City Council Approves Scooter Fee, Beach Bike Path Citations Coming

On Tuesday, Santa Monica City Council approved a public land use fee for scooter and shared mobility companies while clarifying that scooters are banned on the bike path. Photo: Morgan Genser.

Scooter land use fee passes along with a motion clarifying beach bike path ban. 

By Tor Marom

The hotly debated e-scooters have been taking up quite a bit of public space in Santa Monica, and they’re about to get charged rent and have been officially banned from the beach bike path. 

On August 28 at the weekly City Council meeting a resolution was passed to charge e-scooter operators a fee for using the public right of way. 

The staff recommended that this fee be added to the current charges levied on scooters companies under the Shared Mobility Pilot Program, those costs being $20,000 per operator as well as $130 per device annually.

“Currently adopted fees recover only program oversight cost, and do not compensate for the use of public property for private commercial purposes,” the staff report reads.

Introducing the item at the council meeting was Mobility Manager Francie Stefan. While the focus of the item may be e-scooters, Stefan specified that this is a part of a larger increase of new mobility devices – as well as Transport Network Companies (TNCs) like Uber and Lyft – on the streets.

“Electric scooters have amplified this in real terms right now,” she said. “It’s increasing competition for our precious sidewalk space.”

Stefan went over several other examples of land use charges currently in use such as parking meters, taxi zones and valet services. She also alluded to potentially expanding such charges to TNCs, automated deliveries and other commercial enterprises that increase congestion in the future.

Some proposed uses for the fee include increasing protected travel lanes and the creation of parking areas for the scooters.

The fee suggested by staff is calculated based on the amount of space each device takes up on a daily basis. This square footage varies, however, depending on whether the devices are left standing upright or laying on their side, where they can fill 12 to 18 square feet, according to the staff report. Based on the established value of $2.48 per square foot each month, the recommended fee for the scooters was set at 98 cents per scooter per day.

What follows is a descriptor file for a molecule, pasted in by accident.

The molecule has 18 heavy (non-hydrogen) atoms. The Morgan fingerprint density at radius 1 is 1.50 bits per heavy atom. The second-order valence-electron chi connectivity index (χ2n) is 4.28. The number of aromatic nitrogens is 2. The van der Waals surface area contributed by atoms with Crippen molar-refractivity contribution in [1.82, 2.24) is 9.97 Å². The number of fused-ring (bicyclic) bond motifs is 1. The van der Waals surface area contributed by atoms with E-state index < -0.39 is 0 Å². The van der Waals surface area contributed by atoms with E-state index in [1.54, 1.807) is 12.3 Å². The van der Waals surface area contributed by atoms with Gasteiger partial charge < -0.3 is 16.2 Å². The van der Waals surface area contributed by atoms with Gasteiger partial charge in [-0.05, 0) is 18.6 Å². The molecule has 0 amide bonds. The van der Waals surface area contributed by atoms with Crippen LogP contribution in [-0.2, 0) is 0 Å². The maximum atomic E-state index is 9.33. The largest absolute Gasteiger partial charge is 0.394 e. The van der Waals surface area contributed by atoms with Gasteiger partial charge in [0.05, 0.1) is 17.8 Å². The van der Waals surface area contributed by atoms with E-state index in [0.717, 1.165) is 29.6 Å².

Mayor Pro Tempore Gleam Davis moved the staff recommendation to apply the fee, but stated that the decision was only a response to the very sudden impact of the scooters, and hopes that a better solution will be found after further observation of the Pilot Program.

Davis also suggested that the proposed $89,000 earned monthly from these shared mobility devices be used specifically for the development of infrastructure for them.

“I think as we go through the 16-month pilot we’re gonna learn a lot about how we should be regulating these various means of mobility,” she said.

Councilmember Kevin McKeown voiced his support of the motion, stating that while he feels that community members would rather the scooters be done away with, he believes that making the devices safer will ease public outcry.

McKeown specified that the ways the council could make such devices safer would be through educating the public on proper usage, engineering our streets and sidewalks to accommodate the changes and enforcing any changes.

“All three of those cost bucks,” he said, “and by charging a fee… we generate some funding that makes it possible for us to make the scooters safer in our community.”

The only “no” vote came from Councilmember Terry O’Day, who felt that the fee was misdirected and may discourage people from using sustainable alternatives to cars. He argued that if the real reason for these fees is to increase safety, there are higher risk vehicles than scooters.

“It’s the 2,000-pound vehicle not the 15-pound vehicle,” he said. O’Day also took issue with the proposed use of the funds in creating parking areas on sidewalks, citing that scooters crowding the sidewalks were the number one complaint from local residents.

“That just doesn’t make sense to me,” he said, “we should be taking parking spaces for these.”

O’Day went on to argue that these changes would potentially be encroaching on pedestrian space when if anything they should encroach on cars.

“When we take a step like this we’re expressing our values,” he said. “We are further encoding the subsidies that exist for cars.”

Mayor Ted Winterer made a “friendly amendment” that the fee be rounded up from 98 cents to one dollar per device per day, and added direction for the resolution. He suggested that the use of the fee would be explicitly for improving shared mobility device infrastructure and that any parking corrals for such devices would have as small an impact on pedestrian space as possible.

The motion passed 6-1.

Also at the meeting Tuesday night, City Council amend the Santa Monica Municipal Code to clarify that motorized scooters are prohibited on the beach bike path and City parks. Existing rules already bar these devices but the Council’s action makes clear that all non-human powered devices are prohibited in these areas.

“Updating the Municipal Code to clearly prohibit electric and motorized devices, as defined by the California Vehicle Code, clarifies the law and eliminates potential confusion regarding enforcement and regulation of such devices throughout Santa Monica, particularly on the beach bike path, on the Pier and in City parks,” wrote City Public Information Officer Constance Farrell in a press release.

According to the City, The Santa Monica Police Department and the Code Enforcement Division will begin actively enforcing the illegal use of scooters and shared mobility devices on the beach bike path, the Pier and in parks.